Active travel faces many barriers. One is our perceptions of a safety, or fear. As a society, we seem to be getting more fearful. Our perceptions of safety are important. Psychology and neuroscience has come a long way to explaining our nature. The availability cascade is a contributing factor in our perception of risk.
Our memory is very short, so we quickly lose perspective of what was, and take the new as the natural order of things, as though it always was, but there is nothing normal about it. This article relates to the environment but it can be applied to our culture and seen in politics.
We have many cognitive biases. Thought experiments can illustrate to us our cognitive preference for the status quo. Status quo bias can be detected many ways. Status quo bias is interesting from a psychological perspective but also political as it explains societies conservative nature.
Active travel means changing culture. You need to address cultural icons of which the strongest are a “rite of passage”. Traditionally in Australia, getting your drivers licence has been one of those rites.
Political philosophy: how can be Government justify taking a stance in the interest of good of the people. The status quo is not ethically the best position. When the government has ample evidence that the status quo is harmful and threatens society in the long term, how can it justify change. Political leadership is just that. The implications are true for cycling too, which requires political leadership to pull the switch.
The Territory Plan is part of the reason why good, fast cycling infrastructure between town centres for commuting cyclists – cycle highways – has not been and is not likely to be built. The ACT planning has been critiqued for hampering innovation. The comment, while likely directed at urban architecture, is still true for urban planning and design. Cycle highways are not possible without inclusion in statutory documents, such as the Territory Plan.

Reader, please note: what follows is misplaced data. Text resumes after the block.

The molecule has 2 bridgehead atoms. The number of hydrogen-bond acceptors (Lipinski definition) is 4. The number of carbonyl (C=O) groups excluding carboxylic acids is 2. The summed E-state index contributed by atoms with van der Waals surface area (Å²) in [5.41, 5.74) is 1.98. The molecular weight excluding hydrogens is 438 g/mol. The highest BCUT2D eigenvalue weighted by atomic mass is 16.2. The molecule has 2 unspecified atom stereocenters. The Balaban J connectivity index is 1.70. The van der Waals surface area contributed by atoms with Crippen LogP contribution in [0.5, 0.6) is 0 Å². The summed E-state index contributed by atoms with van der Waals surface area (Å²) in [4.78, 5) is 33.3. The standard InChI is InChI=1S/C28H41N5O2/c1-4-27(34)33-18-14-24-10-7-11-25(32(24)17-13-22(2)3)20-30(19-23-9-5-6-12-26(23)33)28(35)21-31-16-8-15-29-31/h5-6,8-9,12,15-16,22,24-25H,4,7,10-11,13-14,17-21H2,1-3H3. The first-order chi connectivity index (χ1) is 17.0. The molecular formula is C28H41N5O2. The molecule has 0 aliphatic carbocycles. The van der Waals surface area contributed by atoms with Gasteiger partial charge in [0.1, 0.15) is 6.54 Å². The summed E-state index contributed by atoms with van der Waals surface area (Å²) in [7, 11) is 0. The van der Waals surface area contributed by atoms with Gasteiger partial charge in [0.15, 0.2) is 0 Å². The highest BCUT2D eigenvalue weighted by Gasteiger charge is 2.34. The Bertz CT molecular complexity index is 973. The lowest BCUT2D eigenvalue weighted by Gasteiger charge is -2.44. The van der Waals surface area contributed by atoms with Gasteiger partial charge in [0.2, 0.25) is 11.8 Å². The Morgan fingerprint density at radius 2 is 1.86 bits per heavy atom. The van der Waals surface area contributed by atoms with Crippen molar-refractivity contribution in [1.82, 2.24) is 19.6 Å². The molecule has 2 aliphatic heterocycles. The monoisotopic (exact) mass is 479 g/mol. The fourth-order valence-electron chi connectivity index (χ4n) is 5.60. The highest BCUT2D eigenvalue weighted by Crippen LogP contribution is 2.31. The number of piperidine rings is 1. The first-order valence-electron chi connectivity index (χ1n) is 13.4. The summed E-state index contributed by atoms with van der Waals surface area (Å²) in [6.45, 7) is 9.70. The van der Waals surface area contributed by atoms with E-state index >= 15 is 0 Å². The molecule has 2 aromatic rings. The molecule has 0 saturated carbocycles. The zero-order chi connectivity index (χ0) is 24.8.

A brief introduction of active travel at a non-technical level. This submission is not about the technical aspects of active travel, which is well documented in the ACT Active Travel Key Documents. Combined with Austroads Standards there is enough there to build a good network. We are not failing because of a lack of standards. Rather the problem lies elsewhere.
This section provides data on the trends, risks, and costs of Canberra car culture, where vulnerable road users have ‘no place on our road’, and the young and the old are particularly at risk. They are disadvantaged not only due to cognitive (or physical) limitations but also due to the lack of options. Some of the best reasons for fixing active travel in Canberra are health, human equity, and safety.
Section 3 is about the ACT and Australia, and three studies. Australia is a low cycling country. International studies provide a benchmark for good practice but it would be beyond the scope of this submission.
The UK is another low cycling country, like Australia. In 2020, it was jolted out of its slumber with COVID-19. Cycling is now being championed and sponsored at a national level. After many decades of slow change things are now agile. The change is illustrated by the way the UK Government now thinks and talks about cycling. When there is decisive change sponsorship, things can happen quickly.